See, Sean decided to cover someone’s bed in balloons on April 1st. Then the balloons were scattered over the living room. I don’t know who enjoyed it more – Maura or Zoey. Between the two of them, they eventually died.

Except one.

Which Zoey was now chasing between snapping at bubbles.

I, of course, ignore all this. Because this is what passes as normal in our house. As I walk away, I hear someone say the words “water balloon”.

“NOT IN THE HOUSE!” I yell back.

And the boys died laughing because they didn’t expect me to hear it.

Fools. My brother¬†and I – as teenagers – had an epic water fight which ended in a truce (he with the hose at the gate, me with a super soaker pointed into the window of his brand new pick up truck) and then having to mop the kitchen floor (it wasn’t me who was using the sprayer from the sink.)

I’m a gypsy raised by wolves, who produced her own carnival. We invented shenanigans, dear offspring of mine. I know all, see all.

And remember, Mother’s Day is coming. Buy me something hard to break.

 

Life with Maura, day 5077

12 Apr

It is spring break, so my brain is officially mush. The teens can smell the weakness I’m emitting.

But right now, three out of four of the offspring are passed out in their beds. The fourth – who is actually the fourth – has slothed her way to the sofa to watch Teenage Mutant Ninja Turtles.

Eventually, though, she got hungry. Maybe it was the smell of my freshly brewed coffee that awoke a hunger in her. But either way, she schluffed from the sofa into the kitchen, pulled out bread and the jar of Nutella, and did her interpretive dance that says “Mom, make me a sammich.”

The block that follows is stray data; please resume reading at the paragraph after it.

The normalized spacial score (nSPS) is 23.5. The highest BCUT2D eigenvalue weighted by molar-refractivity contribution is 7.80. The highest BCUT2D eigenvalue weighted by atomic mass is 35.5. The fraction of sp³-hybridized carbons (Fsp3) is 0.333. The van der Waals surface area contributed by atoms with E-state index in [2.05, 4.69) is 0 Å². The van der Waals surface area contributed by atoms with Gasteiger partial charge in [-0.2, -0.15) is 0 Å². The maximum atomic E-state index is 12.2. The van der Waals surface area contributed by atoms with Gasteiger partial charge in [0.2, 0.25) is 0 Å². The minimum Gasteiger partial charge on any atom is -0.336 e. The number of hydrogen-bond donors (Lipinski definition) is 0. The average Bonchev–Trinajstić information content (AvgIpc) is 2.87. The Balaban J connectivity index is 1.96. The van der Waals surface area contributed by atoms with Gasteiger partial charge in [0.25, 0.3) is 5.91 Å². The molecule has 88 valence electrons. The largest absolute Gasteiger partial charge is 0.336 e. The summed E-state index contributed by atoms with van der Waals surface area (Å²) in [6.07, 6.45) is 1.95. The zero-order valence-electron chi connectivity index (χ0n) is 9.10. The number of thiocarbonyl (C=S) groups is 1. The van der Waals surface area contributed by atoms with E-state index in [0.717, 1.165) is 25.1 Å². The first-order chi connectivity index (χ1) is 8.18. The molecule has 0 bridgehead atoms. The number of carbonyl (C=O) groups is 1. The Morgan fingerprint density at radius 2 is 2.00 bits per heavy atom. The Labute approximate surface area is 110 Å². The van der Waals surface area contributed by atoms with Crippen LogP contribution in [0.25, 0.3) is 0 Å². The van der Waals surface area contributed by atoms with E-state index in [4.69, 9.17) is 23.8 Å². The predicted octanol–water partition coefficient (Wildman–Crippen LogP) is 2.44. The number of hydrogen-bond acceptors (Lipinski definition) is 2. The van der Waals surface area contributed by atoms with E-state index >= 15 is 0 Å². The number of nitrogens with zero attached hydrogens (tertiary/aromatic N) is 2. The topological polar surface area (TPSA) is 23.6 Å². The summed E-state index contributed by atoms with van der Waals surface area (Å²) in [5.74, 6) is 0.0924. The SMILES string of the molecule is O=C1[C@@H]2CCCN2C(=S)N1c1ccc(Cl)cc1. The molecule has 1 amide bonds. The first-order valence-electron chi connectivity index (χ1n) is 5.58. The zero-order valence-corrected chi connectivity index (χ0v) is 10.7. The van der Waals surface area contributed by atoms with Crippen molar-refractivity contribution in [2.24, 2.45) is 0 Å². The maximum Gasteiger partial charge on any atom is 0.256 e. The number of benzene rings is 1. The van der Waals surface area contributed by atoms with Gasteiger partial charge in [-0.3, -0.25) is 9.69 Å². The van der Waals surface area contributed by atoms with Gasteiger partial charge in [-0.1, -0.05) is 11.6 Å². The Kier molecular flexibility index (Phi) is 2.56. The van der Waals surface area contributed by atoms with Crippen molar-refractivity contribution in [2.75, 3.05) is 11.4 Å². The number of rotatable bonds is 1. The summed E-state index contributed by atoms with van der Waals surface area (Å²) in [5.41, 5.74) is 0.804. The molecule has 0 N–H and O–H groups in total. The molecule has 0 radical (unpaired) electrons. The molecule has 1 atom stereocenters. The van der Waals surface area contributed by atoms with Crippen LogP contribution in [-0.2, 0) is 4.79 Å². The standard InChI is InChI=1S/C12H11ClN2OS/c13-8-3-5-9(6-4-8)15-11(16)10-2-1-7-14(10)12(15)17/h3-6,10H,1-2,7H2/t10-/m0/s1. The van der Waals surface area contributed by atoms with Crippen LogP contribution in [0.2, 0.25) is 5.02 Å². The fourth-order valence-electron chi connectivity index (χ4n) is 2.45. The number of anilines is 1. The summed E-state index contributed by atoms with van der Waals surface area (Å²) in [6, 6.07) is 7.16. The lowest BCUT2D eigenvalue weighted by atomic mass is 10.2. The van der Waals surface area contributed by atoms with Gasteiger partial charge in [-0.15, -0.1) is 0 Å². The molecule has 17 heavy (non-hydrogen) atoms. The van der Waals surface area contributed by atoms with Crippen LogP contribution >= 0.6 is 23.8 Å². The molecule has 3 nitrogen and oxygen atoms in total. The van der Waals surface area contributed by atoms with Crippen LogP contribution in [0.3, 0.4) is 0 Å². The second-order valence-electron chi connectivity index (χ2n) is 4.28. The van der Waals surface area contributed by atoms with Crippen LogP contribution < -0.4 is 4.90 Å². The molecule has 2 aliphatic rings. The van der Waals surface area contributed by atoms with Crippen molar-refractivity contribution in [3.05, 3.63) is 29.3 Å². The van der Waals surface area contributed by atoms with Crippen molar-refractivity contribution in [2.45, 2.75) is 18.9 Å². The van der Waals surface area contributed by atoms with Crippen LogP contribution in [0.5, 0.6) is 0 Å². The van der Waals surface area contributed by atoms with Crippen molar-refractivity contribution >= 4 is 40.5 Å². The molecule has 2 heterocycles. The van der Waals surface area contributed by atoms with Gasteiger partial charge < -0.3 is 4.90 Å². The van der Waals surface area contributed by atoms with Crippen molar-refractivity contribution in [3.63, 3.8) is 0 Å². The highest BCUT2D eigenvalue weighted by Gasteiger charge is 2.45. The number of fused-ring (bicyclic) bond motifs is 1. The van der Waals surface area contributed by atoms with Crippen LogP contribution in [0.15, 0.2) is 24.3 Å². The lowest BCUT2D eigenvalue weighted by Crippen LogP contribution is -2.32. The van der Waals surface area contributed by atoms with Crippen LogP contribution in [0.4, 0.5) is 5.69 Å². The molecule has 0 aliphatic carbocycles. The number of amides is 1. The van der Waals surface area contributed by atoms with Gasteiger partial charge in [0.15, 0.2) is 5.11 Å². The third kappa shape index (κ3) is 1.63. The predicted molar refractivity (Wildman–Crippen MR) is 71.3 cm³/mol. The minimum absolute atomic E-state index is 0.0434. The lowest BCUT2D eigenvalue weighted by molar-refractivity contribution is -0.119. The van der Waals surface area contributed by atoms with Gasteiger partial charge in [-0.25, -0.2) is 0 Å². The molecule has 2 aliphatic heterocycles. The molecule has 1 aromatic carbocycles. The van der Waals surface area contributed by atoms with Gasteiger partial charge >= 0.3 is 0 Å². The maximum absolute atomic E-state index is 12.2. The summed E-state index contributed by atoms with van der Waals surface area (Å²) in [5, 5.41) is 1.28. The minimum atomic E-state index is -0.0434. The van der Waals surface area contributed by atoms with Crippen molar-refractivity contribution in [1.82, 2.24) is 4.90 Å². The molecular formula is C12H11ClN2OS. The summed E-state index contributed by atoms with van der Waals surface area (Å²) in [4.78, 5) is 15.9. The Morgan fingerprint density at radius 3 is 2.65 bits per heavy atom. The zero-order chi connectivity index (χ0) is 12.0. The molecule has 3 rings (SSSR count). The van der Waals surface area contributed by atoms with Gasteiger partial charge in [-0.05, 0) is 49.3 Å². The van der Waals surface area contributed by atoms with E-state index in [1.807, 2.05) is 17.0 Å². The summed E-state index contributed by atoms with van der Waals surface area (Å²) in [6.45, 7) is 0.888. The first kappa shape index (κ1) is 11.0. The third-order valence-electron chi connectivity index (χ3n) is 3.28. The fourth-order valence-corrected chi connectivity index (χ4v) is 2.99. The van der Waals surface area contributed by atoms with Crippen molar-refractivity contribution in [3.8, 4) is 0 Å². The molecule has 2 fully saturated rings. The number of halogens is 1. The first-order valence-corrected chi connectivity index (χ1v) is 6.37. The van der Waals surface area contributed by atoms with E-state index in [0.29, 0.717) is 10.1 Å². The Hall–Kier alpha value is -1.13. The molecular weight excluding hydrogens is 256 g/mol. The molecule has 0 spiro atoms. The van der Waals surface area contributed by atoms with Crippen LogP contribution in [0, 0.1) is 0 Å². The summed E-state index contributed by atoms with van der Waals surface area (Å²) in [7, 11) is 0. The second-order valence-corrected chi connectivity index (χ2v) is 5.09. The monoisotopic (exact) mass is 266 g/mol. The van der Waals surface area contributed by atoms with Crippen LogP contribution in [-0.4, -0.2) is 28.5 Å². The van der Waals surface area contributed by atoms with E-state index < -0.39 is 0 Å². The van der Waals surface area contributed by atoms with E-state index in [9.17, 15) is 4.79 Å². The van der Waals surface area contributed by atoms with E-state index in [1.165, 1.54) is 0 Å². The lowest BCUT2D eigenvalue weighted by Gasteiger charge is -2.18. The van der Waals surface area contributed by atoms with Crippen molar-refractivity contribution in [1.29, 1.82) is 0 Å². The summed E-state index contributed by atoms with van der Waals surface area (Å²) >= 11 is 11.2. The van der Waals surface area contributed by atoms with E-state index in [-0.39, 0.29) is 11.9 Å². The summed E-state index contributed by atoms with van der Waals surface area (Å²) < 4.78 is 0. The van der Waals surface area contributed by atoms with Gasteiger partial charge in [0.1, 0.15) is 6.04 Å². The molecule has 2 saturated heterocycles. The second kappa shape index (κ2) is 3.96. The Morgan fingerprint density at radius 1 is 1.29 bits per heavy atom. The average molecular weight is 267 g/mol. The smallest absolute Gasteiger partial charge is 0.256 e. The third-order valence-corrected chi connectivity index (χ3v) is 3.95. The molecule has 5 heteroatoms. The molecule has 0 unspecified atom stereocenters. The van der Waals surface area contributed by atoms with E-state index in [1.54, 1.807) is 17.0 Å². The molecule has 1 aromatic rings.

I didn’t want to make a sammich. I was sitting down, with my laptop and coffee.

“Why don’t you just eat some of the pizza in the fridge?” I suggested. Because cold pizza for breakfast is a family tradition.

Maura seemed to like this idea, and pulled out the pizza box. She tried to walk out of the kitchen with all the leftover pizza.

“Maura, no, just take one piece.”

“NO!”

“Maura…”

“Fine.” She put the pizza box on the counter and went back into the fridge to pull out the 2 liter of rootbeer I got to go with said pizza last night.

“No Maura, it is too early for soda.”

“NO!”

I got up and took the 2 liter from her. She balked. “It’s too early.” I stated again, putting it in the fridge.

“Noooo!”

She lunged for the fridge. I found myself splayed across the fridge doors doing my own “Nooo!” right back. Because this is what my life has become – guarding the refrigerator like the Crown Jewels, begging teens to not eat every damn thing in there.

Maura then went over to the counter and banged the jar of Nutella.

“Want me to just make you a sandwich?” I said with a sigh of defeat.

“Yes!”

Maura left the kitchen to return to her couch slothing to TMNT and I made the damn sammich that I should have just made in the first place.

And I’m still trying to drink my coffee.

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art credit – Mike Mitchell